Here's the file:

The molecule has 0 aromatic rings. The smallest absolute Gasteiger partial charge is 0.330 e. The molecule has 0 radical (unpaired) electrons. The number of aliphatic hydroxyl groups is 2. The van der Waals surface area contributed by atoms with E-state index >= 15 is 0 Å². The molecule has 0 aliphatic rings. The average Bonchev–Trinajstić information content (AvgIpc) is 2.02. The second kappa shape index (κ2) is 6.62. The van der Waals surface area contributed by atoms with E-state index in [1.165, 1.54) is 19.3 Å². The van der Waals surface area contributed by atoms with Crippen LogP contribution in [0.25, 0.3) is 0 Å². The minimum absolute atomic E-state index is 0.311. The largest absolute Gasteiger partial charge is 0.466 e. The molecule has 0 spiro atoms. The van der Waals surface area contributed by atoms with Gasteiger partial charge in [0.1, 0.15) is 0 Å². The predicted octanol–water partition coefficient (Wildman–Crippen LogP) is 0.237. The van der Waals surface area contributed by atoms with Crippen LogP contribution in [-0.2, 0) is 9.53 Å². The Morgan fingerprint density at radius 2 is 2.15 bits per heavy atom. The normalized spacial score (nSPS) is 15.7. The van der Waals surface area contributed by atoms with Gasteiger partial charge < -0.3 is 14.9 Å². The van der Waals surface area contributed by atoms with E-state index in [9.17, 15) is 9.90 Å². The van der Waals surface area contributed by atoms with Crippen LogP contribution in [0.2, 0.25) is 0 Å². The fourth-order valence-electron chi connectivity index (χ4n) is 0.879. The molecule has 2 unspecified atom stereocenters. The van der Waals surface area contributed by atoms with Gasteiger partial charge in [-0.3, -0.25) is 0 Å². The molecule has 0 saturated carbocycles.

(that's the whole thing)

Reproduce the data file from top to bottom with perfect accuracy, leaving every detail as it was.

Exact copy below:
The molecule has 0 aromatic rings. The smallest absolute Gasteiger partial charge is 0.330 e. The molecule has 0 radical (unpaired) electrons. The number of aliphatic hydroxyl groups is 2. The van der Waals surface area contributed by atoms with E-state index >= 15 is 0 Å². The molecule has 0 aliphatic rings. The average Bonchev–Trinajstić information content (AvgIpc) is 2.02. The second kappa shape index (κ2) is 6.62. The van der Waals surface area contributed by atoms with E-state index in [1.165, 1.54) is 19.3 Å². The van der Waals surface area contributed by atoms with Crippen LogP contribution in [0.25, 0.3) is 0 Å². The minimum absolute atomic E-state index is 0.311. The largest absolute Gasteiger partial charge is 0.466 e. The molecule has 0 spiro atoms. The van der Waals surface area contributed by atoms with Gasteiger partial charge in [0.1, 0.15) is 0 Å². The predicted octanol–water partition coefficient (Wildman–Crippen LogP) is 0.237. The van der Waals surface area contributed by atoms with Crippen LogP contribution in [-0.2, 0) is 9.53 Å². The Morgan fingerprint density at radius 2 is 2.15 bits per heavy atom. The normalized spacial score (nSPS) is 15.7. The van der Waals surface area contributed by atoms with Gasteiger partial charge < -0.3 is 14.9 Å². The van der Waals surface area contributed by atoms with E-state index in [9.17, 15) is 9.90 Å². The van der Waals surface area contributed by atoms with Crippen LogP contribution in [0.2, 0.25) is 0 Å². The fourth-order valence-electron chi connectivity index (χ4n) is 0.879. The molecule has 2 unspecified atom stereocenters. The van der Waals surface area contributed by atoms with Gasteiger partial charge in [-0.3, -0.25) is 0 Å². The molecule has 0 saturated carbocycles.